Saturday, 26 March 2011

The Cartellos / Borders / Carnation / O.K. Corral @ The Underground 25th March 2011

Review by Jake Carter

The first band to take to the stage on Friday and play to an unfortunately bare room were The Cartellos, who had a lively, but pretty standard sound. There was really nothing wrong with their performance and they did have some rather nice, catchy riffs, although it did have me thinking about where to draw the line between your usual pub rock band and The Cartellos. That being said, it didn’t help that The Underground was pretty barren at the time, and I’d like to see these lads playing to more people with a healthy rock ‘n’ roll atmosphere, which is what they needed on Friday night.

Borders were the next band up and were for me, musically, the best band of the night. Lead singer Greg Poole is one of the coolest, laid back and most nonchalant front-men I’ve ever seen. Performing with one hand in pocket and the other grasping mic, he had the perfect vocal style to suit the music amazingly and had a certain way with words that is hard to describe. His words seemed to float above the music in a gracious way similar to that of Morrissey/The Smiths and never took the obvious root. The band knew their dynamics well and I really loved the sudden change of direction during songs that kept me constantly engaged with the music. I realise that every other band around here are ‘ones to watch’, but trust me on this one, these boys are definitely, definitely ones to watch.

The third band up were Carnation, who stated their set off with a mighty powerful riff and not before long the place was bouncing with lots of super ecstatic young ‘uns jumping all over the show. The lads from the band were also very enthusiastic, and as far as I could tell were putting as much effort into their performance as possible. This effort paid off and resulted in a great energy which both band and audience were feeding off. Song of the set had to have been ‘Too Cool For The Dancefloor’ and pretty much summed up the band’s overall sound and vibe.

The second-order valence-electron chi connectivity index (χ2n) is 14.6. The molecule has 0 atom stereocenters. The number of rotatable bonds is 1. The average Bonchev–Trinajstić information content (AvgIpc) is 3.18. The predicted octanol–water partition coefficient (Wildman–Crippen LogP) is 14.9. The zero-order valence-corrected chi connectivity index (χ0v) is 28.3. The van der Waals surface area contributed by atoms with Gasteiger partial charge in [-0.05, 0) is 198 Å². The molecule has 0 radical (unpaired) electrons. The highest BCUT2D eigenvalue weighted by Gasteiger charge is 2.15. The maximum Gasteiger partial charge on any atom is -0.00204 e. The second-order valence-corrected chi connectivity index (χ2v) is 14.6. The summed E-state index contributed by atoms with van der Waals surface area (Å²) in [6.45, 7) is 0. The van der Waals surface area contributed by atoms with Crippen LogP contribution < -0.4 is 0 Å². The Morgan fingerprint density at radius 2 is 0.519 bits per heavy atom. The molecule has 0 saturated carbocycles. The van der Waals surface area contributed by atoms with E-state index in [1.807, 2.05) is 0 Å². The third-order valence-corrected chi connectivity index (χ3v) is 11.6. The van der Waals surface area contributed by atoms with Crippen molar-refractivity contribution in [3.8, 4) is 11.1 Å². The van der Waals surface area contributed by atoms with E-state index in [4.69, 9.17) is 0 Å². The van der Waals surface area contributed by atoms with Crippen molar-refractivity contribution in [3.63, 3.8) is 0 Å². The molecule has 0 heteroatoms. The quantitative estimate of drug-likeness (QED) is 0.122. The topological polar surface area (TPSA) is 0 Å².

By the time headliners O.K. Corral took to the stage The Underground was truly abuzz and you could just tell that everyone was ready for the lads to tear things apart. I was curious myself to hear what they sounded like live, after hearing them play a nice acoustic session on Six Towns Radio last Monday evening, and also because they describe themselves as ‘Stoke blues’. So after kicking into their set with confidence and swagger it was clear that these boys were certainly up to the task of tearing things apart, and the frenzied audience were there to help.

Musically the lads did a great job, with the guitar and bass playing off of each other creating a sturdy, robust sound. They were certainly the most powerful and controlling band of the night and it’s easy to see why they were the headliners. For a band with just three instruments, they did a grand job of being as loud and in you face as possible. Lead singer Jack Veltom was very confident and unafraid to strut his stuff onstage, and had a powerful voice with just enough dirt and grit behind it to complement their ballsy sound.

‘Butterfly’ was the closing song and highlight of the night, and was a great song for O.K. Corral to wrap things up with. It had a great vibe, good energy and lots of presence. I also have to mention their amazing cover of ‘Black Betty’ which was a nice surprise and was the perfect choice for a cover song. All in all, O.K. Corral did a great job of headlining The Underground on Friday, and did so with a vast amount of energy and rock ‘n’ roll style.

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